As the name reveals, the National Portrait Gallery in London is home to a collection of portraits of important British people, both historically and culturally. When it opened in 1856, it was the first portrait gallery of its kind in the world. In 1896, the gallery moved to its current location at St. Martin's Place just off of Trafalgar Square and next to the National Gallery.
In addition to having outposts in Beningbrough Hall in Yorkshire and the Montacute House in Somerset, the National Portrait Gallery has already undergone two expansions and established a connection with the Scottish National Portrait Gallery in Edinburgh, with which it shares its remit. The National Portrait Gallery was founded after a third proposal by Philip Henry Stanhope, the 4th Earl of Stanhope, which was submitted to the House of Lords and approved by Queen Victoria. Since its existence, the gallery was housed in several different locations across London. With each expansion in the collection size, the location had to change. Its permanent location at St. Martin's Place was opened on April 4, 1896. To preserve the collection during the Second World War, works were stored at Mentmore Towers in Buckinghamshire, next to pieces from the Royal Collection.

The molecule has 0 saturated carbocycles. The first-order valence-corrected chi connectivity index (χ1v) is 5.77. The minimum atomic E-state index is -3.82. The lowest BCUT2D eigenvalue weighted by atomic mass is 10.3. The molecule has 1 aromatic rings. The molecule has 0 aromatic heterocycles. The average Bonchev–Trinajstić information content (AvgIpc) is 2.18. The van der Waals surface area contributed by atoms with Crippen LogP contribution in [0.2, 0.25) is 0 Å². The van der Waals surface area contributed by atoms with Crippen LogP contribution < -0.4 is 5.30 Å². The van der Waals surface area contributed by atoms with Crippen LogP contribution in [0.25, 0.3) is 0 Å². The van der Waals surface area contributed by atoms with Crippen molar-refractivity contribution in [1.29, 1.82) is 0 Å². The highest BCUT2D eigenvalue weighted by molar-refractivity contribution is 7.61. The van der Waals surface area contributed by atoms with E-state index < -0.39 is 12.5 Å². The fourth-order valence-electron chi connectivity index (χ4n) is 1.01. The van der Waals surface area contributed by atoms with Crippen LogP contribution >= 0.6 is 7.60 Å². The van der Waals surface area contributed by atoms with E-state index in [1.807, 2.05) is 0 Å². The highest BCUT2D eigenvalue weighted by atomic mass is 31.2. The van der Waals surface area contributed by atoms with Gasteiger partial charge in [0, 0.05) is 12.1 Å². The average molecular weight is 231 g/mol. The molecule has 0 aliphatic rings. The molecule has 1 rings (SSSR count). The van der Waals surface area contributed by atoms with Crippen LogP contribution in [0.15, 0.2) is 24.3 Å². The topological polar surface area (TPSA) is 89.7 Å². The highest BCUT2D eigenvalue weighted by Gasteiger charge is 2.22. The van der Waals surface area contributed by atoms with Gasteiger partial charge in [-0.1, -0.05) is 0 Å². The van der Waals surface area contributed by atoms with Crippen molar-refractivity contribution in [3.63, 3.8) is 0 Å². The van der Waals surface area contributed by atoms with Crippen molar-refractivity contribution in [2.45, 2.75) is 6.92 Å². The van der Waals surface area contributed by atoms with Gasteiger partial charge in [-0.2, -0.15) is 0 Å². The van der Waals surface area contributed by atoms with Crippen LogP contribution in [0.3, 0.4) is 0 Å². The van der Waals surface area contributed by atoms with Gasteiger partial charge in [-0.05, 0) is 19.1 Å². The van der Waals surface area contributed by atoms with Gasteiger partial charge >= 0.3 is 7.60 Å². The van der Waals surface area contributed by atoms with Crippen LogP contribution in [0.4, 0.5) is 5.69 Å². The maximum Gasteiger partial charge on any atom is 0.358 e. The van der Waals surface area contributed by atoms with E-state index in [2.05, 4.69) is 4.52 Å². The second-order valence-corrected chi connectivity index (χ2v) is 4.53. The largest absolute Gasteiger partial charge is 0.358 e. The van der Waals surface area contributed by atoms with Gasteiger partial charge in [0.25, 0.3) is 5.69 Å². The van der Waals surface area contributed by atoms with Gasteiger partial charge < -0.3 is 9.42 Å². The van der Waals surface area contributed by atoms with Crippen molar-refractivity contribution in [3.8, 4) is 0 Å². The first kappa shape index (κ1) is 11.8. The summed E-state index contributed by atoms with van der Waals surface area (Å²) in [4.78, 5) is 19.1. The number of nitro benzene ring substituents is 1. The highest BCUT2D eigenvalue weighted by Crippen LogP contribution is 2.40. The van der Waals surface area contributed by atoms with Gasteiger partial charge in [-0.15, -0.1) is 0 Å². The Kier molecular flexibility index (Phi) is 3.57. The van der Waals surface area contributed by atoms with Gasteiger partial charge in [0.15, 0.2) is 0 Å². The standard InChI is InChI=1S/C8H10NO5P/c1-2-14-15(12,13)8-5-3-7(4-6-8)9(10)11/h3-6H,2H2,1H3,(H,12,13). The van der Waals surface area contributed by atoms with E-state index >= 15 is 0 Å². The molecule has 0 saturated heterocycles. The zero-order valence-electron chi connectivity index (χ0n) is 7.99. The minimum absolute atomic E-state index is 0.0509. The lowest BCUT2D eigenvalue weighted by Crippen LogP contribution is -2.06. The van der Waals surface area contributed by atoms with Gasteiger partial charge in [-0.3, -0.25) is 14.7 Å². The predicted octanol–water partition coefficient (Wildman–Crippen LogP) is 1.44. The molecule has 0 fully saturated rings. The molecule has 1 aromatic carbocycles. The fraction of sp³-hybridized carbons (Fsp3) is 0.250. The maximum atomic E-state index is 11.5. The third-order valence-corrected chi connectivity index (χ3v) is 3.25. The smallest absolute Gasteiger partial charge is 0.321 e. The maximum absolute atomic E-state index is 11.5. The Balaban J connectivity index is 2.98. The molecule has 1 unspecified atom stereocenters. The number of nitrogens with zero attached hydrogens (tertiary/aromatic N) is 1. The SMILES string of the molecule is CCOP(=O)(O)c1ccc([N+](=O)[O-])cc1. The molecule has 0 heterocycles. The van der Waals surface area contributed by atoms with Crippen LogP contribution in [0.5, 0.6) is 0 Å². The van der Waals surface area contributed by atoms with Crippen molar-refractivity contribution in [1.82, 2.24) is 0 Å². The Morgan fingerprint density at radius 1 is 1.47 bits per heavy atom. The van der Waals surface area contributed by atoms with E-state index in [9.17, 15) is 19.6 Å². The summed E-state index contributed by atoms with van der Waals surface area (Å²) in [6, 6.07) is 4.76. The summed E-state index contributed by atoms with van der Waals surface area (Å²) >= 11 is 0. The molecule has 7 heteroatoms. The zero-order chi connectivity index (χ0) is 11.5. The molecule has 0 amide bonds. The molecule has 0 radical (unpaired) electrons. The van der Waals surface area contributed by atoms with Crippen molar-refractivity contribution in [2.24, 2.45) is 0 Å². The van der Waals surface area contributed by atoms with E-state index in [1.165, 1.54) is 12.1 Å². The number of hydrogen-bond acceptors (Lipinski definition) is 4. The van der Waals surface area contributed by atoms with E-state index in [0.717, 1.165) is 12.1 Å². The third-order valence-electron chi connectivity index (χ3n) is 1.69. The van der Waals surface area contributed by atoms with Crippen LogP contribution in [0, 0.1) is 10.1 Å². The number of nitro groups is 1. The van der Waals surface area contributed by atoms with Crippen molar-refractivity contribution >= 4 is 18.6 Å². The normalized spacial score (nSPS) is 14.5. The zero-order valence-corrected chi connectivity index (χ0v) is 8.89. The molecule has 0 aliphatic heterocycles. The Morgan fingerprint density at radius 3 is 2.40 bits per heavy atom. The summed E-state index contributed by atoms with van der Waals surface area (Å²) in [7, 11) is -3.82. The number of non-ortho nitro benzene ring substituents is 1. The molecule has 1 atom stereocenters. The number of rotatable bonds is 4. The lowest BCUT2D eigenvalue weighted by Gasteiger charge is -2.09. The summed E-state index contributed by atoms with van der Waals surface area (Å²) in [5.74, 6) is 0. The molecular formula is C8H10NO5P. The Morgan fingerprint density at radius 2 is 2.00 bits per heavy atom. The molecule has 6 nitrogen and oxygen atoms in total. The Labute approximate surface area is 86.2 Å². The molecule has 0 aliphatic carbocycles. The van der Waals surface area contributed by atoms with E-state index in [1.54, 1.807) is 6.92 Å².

Works for the gallery are selected based on the person depicted in the portrait, and not based on the author of the work. This is why not all of the portraits are of a high artistic degree, although the gallery does include works by William Hogarth, Sir Joshua Reynolds, and others. Next to paintings, the extensive collection includes photographs, caricatures, drawings, and sculptures. Some notable portraits hang in the gallery. One of them is the Chandos portrait, which is said to depict the famous playwright William Shakespeare, although it cannot be confirmed that this is actually him. Portraits of still living individuals were allowed in 1969 and now also has exhibition spaces dedicated to more contemporary works. The museum is open daily and admission is free.